PROJECT SUMMARY The candidate, Dr. Haylie Miller, aims to develop a program of research on visuomotor integration in Autism Spectrum Disorder (ASD). She and her mentors (Drs. Nicoleta Bugnariu, Mary Hayhoe, and Matt Mosconi), have planned a series of training and research activities, including workshops, formal coursework, and consultation with experts in the fields of ASD, developmental neuroscience, motor control, and eye tracking. Dr. Bugnariu and Dr. Hayhoe are co-primary mentors: Dr. Bugnariu has expertise in motor control, developmental neuroscience, and functional movement in ASD; Dr. Hayhoe has expertise in visuomotor integration and eye movement in typical development, as well as a prolific record of publication and federal funding. Dr. Mosconi, a recognized expert in motor development in ASD, will serve as a secondary mentor. An advisory team will also support Dr. Miller's training: Drs. Garver and Dempsey have ample experience working with individuals across the widely variable symptom profile of the disorder. Dr. Rita Patterson is an expert in biomechanics and mathematical modeling of time series data; Dr. Linda Hynan is an expert in biostatistics. Dr. Miller will study visuomotor integration?the process of using visual information to plan, execute, and modify movements?in 45 children with ASD (ages 7-17) and 45 age-, gender- and IQ-matched typically- developing (TD) controls. Accurate visuomotor integration is critical for interacting with the environment. Despite prior studies of motion perception, it is still unclear whether individuals with ASD fail to appropriately interact with moving objects because they do not accurately: i) direct visual attention to objects; ii) assess the spatial position and motion of objects; iii) use visual information to plan a motor response; and/or iv) execute motor plans to achieve desired body movements. The proposed study will quantify differences between TD and ASD in the ability to perceive object motion, and execute/modify planned motor responses. To accomplish this aim, Dr. Miller will use a unique combination of mobile eye-tracking, motion capture, and virtual reality to assess response to visual motion. Variable speeds, distractor objects and complex background settings will be used in interactive virtual games to assess the role of attention in processing and reacting to motion. By studying visuomotor integration in the virtual environment, which more closely mirrors real-world cognitive and visual demands, Dr. Miller aims to understand the practical consequences of this deficit in ASD. Clinical symptoms (e.g., clumsiness) and functional impairments (e.g., driving, playing sports) in ASD likely stem from ineffective visuomotor integration. Particularly for adolescents, the transition to adulthood and independence is accompanied by a number of visuomotor challenges like driving, sports and physical fitness, and social interaction. Failure to master these skills can result in added burden on caregivers, sedentary lifestyle, and social isolation. Knowledge generated by the proposed project may aid in identifying targets for intervention to remediate these symptoms and restore functional ability in people with ASD.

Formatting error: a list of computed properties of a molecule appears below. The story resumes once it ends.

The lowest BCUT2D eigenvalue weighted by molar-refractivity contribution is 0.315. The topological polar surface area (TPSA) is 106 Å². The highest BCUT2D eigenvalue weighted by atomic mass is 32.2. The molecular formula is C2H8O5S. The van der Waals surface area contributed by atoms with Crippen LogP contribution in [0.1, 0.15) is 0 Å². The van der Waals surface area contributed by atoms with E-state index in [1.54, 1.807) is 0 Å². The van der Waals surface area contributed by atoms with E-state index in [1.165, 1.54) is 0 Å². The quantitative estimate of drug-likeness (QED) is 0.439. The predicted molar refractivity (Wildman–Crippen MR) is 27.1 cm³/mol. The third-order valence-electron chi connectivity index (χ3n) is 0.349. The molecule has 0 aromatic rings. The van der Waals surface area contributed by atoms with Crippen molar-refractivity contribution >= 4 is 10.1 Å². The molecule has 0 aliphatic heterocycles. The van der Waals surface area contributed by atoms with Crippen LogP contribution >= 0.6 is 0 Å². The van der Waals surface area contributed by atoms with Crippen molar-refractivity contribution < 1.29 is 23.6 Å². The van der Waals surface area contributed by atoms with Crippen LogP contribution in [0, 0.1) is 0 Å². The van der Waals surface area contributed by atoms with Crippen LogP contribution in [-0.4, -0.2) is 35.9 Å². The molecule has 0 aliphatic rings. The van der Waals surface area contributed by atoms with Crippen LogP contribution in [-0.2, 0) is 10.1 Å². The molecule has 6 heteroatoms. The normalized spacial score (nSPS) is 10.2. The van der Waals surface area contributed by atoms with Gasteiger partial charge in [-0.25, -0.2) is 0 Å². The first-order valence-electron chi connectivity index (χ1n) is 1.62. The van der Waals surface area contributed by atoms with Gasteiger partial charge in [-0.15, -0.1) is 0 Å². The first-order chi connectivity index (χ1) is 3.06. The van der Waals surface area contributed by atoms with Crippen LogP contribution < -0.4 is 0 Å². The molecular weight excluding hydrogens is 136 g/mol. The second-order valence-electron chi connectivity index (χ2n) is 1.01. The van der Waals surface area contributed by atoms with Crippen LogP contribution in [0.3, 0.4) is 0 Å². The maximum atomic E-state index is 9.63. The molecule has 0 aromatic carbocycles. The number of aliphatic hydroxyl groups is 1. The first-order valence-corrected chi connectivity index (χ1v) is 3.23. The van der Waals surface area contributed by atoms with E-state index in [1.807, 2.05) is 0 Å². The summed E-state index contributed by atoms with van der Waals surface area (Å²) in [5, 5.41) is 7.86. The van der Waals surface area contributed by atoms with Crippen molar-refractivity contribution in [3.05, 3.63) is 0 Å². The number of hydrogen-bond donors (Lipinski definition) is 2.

|Effective start/end date||12/07/17 → 30/06/18|
- National Institute of Mental Health
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